Kim Pusey chose South for graduate school because of an opportunity to work with at-risk youths. She now plans for it to be her career. ...
  • Brittney Dixon, in front of the Center for Fair Housing in Mobile, says housing choice plays a critical role in equality. “Housing can affect whether you have a grocery store in your neighborhood, or good schools, or even sidewalks,” she said.
    South graduate Brittney Dixon fights discrimination through education and enforcement at the Center for Fair Housing in Mobile. ...
  • Kenneth and Diamond Johnson got married in the chapel at USA Health University Hospital during his recovery after being hit by a pickup truck. Kenneth Johnson, a University police sergeant, has since returned to work. The couple has a 3-month-old daughter, Karis.
    Kenneth Johnson, who was struck by a truck in March, will celebrate Christmas at South after recovering from his injuries and returning to work as a University police sergeant. ...
  • Barton Academy Principal Amanda Jones, a University of South Alabama graduate, stands in front of the new magnet school.
    South graduates, including Principal Amanda Jones, are remaking history this fall at Barton Academy. The first public school in Alabama has reopened as a magnet school with a focus on world studies. ...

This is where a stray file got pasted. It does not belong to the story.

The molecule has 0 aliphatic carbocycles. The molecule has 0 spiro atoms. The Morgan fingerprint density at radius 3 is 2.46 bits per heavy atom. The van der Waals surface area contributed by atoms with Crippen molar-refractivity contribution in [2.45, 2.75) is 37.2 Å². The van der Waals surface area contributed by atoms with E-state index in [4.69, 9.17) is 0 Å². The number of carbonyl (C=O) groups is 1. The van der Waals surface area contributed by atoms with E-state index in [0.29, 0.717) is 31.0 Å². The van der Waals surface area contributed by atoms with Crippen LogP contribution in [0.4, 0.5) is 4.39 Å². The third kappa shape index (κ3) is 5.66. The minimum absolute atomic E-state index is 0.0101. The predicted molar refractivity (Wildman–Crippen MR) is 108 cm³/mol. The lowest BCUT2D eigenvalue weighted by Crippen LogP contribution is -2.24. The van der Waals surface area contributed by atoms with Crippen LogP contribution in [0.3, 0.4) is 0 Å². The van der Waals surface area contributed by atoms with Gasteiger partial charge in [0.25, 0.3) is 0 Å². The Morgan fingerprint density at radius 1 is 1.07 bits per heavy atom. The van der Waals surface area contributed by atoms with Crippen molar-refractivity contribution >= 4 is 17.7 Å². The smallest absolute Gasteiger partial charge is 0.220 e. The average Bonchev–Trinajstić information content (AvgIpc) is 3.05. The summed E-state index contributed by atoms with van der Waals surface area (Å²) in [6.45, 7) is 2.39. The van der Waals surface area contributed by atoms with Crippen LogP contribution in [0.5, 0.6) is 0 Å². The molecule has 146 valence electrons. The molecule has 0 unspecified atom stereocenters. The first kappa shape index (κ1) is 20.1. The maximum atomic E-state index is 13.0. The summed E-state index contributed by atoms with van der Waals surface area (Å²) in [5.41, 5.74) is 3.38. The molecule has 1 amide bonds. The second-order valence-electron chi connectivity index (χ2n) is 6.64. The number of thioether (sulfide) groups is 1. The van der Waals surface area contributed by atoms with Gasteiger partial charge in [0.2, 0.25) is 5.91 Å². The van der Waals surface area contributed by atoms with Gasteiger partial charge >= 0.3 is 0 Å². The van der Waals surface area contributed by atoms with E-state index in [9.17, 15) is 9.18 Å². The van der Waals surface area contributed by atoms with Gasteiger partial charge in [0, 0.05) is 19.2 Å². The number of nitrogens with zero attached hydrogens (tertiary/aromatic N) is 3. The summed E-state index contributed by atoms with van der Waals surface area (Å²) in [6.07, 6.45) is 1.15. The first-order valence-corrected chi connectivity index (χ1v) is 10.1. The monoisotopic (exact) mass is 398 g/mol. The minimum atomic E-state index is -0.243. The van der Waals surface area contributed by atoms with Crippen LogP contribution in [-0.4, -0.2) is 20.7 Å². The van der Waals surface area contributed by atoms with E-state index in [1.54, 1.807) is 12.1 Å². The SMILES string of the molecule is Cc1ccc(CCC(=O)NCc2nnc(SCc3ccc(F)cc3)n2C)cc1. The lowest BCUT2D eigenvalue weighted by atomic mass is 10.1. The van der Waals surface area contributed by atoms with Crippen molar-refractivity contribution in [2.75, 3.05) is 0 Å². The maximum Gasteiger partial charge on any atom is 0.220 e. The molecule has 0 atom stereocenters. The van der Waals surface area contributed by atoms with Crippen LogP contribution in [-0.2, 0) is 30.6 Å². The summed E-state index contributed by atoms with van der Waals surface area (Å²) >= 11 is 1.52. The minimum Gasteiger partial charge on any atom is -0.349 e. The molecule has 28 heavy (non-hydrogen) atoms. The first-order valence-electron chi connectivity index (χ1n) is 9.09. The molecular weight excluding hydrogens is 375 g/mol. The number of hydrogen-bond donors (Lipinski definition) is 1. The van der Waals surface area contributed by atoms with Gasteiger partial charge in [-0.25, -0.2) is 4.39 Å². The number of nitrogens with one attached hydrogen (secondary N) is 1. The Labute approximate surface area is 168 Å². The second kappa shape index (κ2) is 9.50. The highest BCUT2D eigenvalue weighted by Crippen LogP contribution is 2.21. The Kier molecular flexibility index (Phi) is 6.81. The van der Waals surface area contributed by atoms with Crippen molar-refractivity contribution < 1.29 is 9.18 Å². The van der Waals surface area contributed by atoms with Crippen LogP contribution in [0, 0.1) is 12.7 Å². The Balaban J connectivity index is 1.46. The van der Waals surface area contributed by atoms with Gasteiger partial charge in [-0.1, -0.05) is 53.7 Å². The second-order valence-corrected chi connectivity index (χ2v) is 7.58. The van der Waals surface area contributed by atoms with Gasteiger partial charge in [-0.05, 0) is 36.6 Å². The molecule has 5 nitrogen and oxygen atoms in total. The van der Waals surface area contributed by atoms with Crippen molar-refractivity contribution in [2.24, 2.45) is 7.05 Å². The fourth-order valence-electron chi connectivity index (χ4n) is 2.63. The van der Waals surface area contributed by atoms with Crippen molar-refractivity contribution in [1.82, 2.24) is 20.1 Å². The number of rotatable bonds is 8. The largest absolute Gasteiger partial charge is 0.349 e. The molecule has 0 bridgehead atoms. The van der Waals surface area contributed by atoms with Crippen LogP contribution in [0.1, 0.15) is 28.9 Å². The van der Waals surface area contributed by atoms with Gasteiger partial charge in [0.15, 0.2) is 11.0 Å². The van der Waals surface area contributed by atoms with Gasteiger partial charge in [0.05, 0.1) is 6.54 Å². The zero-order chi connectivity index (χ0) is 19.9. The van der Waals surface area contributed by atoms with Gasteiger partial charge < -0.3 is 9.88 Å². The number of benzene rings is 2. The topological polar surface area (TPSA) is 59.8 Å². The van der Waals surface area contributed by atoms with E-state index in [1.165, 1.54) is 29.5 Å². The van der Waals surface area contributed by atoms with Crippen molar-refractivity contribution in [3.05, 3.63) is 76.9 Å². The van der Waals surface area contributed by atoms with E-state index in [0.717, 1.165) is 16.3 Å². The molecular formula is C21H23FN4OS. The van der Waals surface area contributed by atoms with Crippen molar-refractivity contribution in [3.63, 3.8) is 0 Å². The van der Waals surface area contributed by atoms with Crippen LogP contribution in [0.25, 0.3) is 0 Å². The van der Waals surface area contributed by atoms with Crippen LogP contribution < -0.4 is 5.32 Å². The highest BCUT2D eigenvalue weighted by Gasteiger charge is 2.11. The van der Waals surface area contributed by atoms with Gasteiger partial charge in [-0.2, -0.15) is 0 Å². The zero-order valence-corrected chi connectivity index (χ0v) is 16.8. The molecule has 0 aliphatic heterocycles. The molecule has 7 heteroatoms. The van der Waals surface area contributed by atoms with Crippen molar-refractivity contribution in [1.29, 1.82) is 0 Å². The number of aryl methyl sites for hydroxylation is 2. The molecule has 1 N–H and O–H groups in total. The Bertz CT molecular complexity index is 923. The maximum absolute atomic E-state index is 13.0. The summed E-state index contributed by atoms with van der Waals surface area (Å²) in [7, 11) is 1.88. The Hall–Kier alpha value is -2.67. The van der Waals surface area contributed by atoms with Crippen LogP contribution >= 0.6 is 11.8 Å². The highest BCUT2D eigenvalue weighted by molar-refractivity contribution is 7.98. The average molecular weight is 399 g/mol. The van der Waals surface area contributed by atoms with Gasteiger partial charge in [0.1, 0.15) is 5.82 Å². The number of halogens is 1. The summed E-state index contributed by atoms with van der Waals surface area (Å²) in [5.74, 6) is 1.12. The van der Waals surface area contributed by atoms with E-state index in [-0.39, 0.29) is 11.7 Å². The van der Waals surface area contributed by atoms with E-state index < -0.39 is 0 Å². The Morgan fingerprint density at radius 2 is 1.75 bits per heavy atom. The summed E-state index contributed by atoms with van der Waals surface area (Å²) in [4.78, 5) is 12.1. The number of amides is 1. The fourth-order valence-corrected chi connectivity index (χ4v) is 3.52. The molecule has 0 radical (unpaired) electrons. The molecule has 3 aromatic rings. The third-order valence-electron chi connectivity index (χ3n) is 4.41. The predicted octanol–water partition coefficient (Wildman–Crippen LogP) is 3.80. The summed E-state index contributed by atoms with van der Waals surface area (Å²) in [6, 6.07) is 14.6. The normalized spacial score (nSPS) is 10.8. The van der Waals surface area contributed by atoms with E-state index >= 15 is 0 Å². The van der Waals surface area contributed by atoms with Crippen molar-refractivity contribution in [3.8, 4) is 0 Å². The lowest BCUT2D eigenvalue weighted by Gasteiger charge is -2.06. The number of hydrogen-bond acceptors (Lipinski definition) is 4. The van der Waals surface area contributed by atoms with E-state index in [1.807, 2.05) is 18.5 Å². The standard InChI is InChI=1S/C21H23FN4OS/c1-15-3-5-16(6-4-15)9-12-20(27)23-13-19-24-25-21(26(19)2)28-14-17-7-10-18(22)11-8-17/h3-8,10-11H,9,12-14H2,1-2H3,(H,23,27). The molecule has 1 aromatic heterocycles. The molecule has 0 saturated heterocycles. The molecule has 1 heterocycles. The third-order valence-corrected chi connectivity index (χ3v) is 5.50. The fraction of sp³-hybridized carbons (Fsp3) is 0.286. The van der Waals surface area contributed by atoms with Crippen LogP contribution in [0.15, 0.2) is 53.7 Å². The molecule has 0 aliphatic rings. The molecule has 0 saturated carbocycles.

• University of South Alabama Professor Dr. Joseph Currier, seated at Covenant Presbyterian Church in Mobile, where is is a member, said he has felt drawn by his belief in God to psychology, theology and mental health counseling. He is leading a national project that seeks to integrate religious and spiritual competencies in training mental healthcare providers.
    Dr. Joseph Currier, a psychology professor at South, is leading a national project to integrate religious and spiritual competencies into mental healthcare training. ...
  • An underwater camera on a remote operated vehicle in the Gulf of Mexico captured this school of greater amberjack near a pyramid deployed by the State of Alabama to provide fish habitat.
    South leads a 'Dream Team' of Gulf Coast researchers in an $11.7 million greater amberjack study that could have significant implications for commercial and recreational fishing. ...
  • Dr. John Lehrter, associate professor of marine science, pilots a boat through Mobile Bay, where he and graduate Chris Mikolaitis took water samples to measure the health of its marine ecosystem.
    South marine scientists monitor environmental trends throughout Mobile Bay in a multi-year program that seeks to prevent decline of oysters, blue crabs and spotted sea trout. ...